Microsoft Dev Implores Mozilla To Surrender And Bring Firefox To Chromium

There are mixed opinions on Microsoft's decision to rebuild its Edge browser around Chromium, the same open source platform that powers Google's own Chrome browser. For at least one Microsoft programmer, however, the decision is not only the right one for Edge, but Mozilla should "get down from its philosophical ivory tower" and do the same thing with Firefox.

Microsoft announced its own plans to embrace Chromium in December, saying at the time that it would be a somewhat slow transition over the course of this year, with its first preview build expected to debut in early 2019. What this ultimately entails is ripping out its browser's EdgeHTML rendering and Chakra JavaScript engines, and replacing them with Google's Blink and V8 engines, and then adding its own customizations (it will include support for Chrome's extensions, too).

Mozilla responded to the announcement with a disparaging blog post, in which the Firefox developer criticized Microsoft for "hand[ing] over control of even more of online life to Google." After stewing on Mozilla's thoughts for more than a month, Microsoft developer Kenneth Auchenberg shared a different and somewhat combative perspective on Twitter.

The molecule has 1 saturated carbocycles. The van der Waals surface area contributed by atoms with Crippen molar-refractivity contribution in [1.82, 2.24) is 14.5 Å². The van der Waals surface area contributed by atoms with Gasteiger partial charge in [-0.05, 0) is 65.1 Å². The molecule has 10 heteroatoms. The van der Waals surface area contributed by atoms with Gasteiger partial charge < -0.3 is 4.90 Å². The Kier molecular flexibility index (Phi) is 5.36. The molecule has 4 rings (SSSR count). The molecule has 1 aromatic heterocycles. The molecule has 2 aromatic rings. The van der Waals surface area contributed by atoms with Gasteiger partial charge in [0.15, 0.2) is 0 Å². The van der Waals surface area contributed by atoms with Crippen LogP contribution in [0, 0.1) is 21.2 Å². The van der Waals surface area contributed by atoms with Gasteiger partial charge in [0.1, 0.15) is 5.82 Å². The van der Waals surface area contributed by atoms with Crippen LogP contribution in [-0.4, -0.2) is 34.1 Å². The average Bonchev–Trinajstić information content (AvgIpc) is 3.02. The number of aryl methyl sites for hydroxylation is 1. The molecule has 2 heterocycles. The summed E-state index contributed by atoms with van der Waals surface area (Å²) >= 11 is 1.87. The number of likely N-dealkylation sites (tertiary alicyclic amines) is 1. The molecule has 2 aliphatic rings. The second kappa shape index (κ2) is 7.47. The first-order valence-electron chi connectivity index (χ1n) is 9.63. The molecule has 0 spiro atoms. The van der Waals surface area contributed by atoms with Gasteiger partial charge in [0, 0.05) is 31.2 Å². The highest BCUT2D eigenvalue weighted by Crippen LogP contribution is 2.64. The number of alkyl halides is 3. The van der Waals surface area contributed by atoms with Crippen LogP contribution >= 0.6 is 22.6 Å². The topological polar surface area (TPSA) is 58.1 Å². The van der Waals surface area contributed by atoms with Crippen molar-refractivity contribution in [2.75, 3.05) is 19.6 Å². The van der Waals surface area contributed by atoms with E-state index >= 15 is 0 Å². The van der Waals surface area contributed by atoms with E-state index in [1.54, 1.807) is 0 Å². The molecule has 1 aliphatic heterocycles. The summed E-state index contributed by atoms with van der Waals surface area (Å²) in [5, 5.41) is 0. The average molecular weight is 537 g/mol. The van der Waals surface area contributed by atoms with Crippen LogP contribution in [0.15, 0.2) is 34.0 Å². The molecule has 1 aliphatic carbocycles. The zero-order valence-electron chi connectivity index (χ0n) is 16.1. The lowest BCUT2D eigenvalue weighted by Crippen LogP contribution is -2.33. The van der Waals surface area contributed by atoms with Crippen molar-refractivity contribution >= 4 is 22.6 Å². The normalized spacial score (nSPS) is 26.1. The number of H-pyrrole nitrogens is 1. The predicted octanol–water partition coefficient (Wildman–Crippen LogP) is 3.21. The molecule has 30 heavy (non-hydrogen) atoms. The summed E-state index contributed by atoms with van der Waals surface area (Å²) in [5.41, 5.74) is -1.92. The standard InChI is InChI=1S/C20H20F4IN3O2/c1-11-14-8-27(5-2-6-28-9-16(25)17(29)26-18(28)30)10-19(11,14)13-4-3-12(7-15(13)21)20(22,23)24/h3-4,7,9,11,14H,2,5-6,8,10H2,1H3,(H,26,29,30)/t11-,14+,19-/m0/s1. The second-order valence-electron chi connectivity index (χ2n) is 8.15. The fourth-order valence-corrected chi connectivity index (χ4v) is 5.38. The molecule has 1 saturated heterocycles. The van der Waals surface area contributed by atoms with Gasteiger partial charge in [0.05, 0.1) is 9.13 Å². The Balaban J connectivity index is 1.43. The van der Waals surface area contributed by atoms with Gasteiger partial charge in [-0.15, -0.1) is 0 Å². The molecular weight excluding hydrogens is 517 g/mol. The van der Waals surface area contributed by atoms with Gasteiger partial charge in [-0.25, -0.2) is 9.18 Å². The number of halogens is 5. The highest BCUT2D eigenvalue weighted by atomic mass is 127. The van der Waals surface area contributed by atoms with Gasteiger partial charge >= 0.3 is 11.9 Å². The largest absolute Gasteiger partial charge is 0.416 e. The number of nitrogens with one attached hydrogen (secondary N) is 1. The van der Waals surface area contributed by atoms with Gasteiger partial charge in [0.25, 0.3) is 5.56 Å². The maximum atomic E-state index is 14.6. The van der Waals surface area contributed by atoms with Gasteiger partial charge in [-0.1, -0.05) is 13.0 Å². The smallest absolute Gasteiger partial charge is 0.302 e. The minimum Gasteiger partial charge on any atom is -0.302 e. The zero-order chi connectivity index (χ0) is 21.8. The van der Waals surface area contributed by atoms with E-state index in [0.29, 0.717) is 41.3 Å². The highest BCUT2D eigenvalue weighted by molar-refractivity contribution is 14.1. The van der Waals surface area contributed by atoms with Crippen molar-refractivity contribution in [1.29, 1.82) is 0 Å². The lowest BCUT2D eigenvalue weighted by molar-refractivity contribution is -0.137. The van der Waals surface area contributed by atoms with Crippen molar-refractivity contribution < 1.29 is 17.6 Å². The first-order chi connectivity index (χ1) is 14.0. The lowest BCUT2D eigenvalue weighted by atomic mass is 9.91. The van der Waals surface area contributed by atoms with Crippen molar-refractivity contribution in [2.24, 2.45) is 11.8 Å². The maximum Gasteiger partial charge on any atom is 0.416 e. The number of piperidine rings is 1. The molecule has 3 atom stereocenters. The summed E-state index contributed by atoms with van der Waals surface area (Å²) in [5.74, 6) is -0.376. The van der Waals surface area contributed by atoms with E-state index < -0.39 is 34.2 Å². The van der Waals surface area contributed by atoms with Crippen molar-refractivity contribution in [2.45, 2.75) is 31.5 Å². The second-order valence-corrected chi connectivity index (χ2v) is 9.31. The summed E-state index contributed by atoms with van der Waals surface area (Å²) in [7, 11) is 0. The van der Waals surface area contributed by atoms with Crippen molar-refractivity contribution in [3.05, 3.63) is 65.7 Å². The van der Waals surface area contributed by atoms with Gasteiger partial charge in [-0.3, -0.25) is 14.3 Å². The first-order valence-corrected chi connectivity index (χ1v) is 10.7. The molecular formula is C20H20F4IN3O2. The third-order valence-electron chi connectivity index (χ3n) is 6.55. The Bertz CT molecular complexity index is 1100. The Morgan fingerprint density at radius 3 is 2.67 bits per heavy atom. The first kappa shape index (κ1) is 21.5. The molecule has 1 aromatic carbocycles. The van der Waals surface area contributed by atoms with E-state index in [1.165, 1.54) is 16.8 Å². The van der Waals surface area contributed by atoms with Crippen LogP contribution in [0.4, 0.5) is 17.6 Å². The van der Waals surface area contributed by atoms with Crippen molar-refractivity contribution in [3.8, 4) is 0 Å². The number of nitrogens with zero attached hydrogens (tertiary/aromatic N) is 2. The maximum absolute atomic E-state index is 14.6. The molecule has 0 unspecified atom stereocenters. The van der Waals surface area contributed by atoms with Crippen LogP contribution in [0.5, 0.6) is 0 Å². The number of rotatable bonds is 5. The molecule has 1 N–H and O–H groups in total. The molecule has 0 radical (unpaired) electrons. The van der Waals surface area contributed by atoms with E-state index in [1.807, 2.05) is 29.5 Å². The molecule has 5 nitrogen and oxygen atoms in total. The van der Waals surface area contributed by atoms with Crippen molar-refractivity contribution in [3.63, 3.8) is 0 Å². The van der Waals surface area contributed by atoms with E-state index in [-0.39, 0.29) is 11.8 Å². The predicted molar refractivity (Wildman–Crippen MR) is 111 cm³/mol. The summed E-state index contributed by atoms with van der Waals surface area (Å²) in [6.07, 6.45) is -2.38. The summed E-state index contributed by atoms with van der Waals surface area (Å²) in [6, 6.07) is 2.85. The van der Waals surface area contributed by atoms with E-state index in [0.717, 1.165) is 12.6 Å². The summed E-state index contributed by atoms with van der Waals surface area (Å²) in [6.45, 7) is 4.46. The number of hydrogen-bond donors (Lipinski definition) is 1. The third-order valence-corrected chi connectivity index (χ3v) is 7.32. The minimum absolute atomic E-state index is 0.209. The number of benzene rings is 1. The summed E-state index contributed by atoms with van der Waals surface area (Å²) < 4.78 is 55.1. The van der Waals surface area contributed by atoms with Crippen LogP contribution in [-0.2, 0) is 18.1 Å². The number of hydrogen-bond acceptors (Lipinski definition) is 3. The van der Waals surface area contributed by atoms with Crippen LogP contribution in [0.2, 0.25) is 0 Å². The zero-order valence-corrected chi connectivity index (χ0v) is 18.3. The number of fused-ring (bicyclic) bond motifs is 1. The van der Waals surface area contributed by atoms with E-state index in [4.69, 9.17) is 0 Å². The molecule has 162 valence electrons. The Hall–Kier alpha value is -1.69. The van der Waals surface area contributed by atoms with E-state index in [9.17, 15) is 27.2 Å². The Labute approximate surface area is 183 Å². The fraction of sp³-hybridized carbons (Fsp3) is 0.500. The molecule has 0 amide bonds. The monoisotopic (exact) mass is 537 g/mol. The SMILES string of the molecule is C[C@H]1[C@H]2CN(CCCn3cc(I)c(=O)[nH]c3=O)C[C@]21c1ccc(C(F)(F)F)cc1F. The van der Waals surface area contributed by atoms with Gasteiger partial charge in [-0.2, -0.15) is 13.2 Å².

"Thought: It's time for Mozilla to get down from their philosophical ivory tower. The web is dominated by Chromium, if they really *cared* about the web they would be contributing instead of building a parallel universe that's used by less than 5 percent?," Auchenberg wrote.

In a follow-up tweet, he added that this is his personal opinion, meaning he is not speaking on behalf of Microsoft. Nevertheless, it's interesting that he took a shot at Mozilla. It was also met with instant blow back from various people who read the tweet.

"You could have said the same thing 10 years ago about Chrome's 2 percent versus Internet Explorer's 70 percent. Leave Mozilla be. We may need them," responded Chad Loder, founder of Rapid7.

Others pointed out that competition is good for the web and for developing standards. And one of the comments pointed out that having a smaller market share doesn't necessarily mean Mozilla is not contributing to the web.

While mostly one-sided (in favor of Mozilla not adopting Chromium), it's an interesting discussion, and one that Auchenberg is actively engaging in. It's also civil, for as far as we scrolled down. Hit the link in the Via field below to check it out and/or to add your own input.